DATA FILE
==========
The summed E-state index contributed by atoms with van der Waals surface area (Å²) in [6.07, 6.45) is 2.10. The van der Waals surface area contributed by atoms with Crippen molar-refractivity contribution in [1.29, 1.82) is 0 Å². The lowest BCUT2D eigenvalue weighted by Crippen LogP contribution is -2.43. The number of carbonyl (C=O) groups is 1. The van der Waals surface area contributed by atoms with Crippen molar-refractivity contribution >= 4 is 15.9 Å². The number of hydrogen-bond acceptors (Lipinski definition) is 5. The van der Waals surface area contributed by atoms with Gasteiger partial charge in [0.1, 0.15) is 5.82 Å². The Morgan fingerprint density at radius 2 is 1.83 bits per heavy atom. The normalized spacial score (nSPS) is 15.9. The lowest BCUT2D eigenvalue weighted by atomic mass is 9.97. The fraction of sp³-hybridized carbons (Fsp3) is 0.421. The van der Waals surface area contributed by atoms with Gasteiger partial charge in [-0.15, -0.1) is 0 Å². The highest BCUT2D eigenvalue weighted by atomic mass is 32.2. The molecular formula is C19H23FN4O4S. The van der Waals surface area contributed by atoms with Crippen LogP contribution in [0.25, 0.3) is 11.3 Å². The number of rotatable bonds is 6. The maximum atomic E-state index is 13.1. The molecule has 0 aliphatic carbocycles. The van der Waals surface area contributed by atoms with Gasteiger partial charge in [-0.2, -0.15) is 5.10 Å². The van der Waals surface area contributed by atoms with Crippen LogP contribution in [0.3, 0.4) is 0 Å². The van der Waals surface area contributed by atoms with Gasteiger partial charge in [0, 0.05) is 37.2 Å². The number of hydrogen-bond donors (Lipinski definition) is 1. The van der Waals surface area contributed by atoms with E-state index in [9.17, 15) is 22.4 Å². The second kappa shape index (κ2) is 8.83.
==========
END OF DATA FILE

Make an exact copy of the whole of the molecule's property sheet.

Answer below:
The summed E-state index contributed by atoms with van der Waals surface area (Å²) in [6.07, 6.45) is 2.10. The van der Waals surface area contributed by atoms with Crippen molar-refractivity contribution in [1.29, 1.82) is 0 Å². The lowest BCUT2D eigenvalue weighted by Crippen LogP contribution is -2.43. The number of carbonyl (C=O) groups is 1. The van der Waals surface area contributed by atoms with Crippen molar-refractivity contribution >= 4 is 15.9 Å². The number of hydrogen-bond acceptors (Lipinski definition) is 5. The van der Waals surface area contributed by atoms with Gasteiger partial charge in [0.1, 0.15) is 5.82 Å². The Morgan fingerprint density at radius 2 is 1.83 bits per heavy atom. The normalized spacial score (nSPS) is 15.9. The lowest BCUT2D eigenvalue weighted by atomic mass is 9.97. The fraction of sp³-hybridized carbons (Fsp3) is 0.421. The van der Waals surface area contributed by atoms with Gasteiger partial charge in [-0.15, -0.1) is 0 Å². The highest BCUT2D eigenvalue weighted by atomic mass is 32.2. The molecular formula is C19H23FN4O4S. The van der Waals surface area contributed by atoms with Crippen LogP contribution in [0.25, 0.3) is 11.3 Å². The number of rotatable bonds is 6. The maximum atomic E-state index is 13.1. The molecule has 0 aliphatic carbocycles. The van der Waals surface area contributed by atoms with Gasteiger partial charge in [-0.2, -0.15) is 5.10 Å². The van der Waals surface area contributed by atoms with Crippen LogP contribution in [0.3, 0.4) is 0 Å². The van der Waals surface area contributed by atoms with Gasteiger partial charge in [0, 0.05) is 37.2 Å². The number of hydrogen-bond donors (Lipinski definition) is 1. The van der Waals surface area contributed by atoms with E-state index in [9.17, 15) is 22.4 Å². The second kappa shape index (κ2) is 8.83.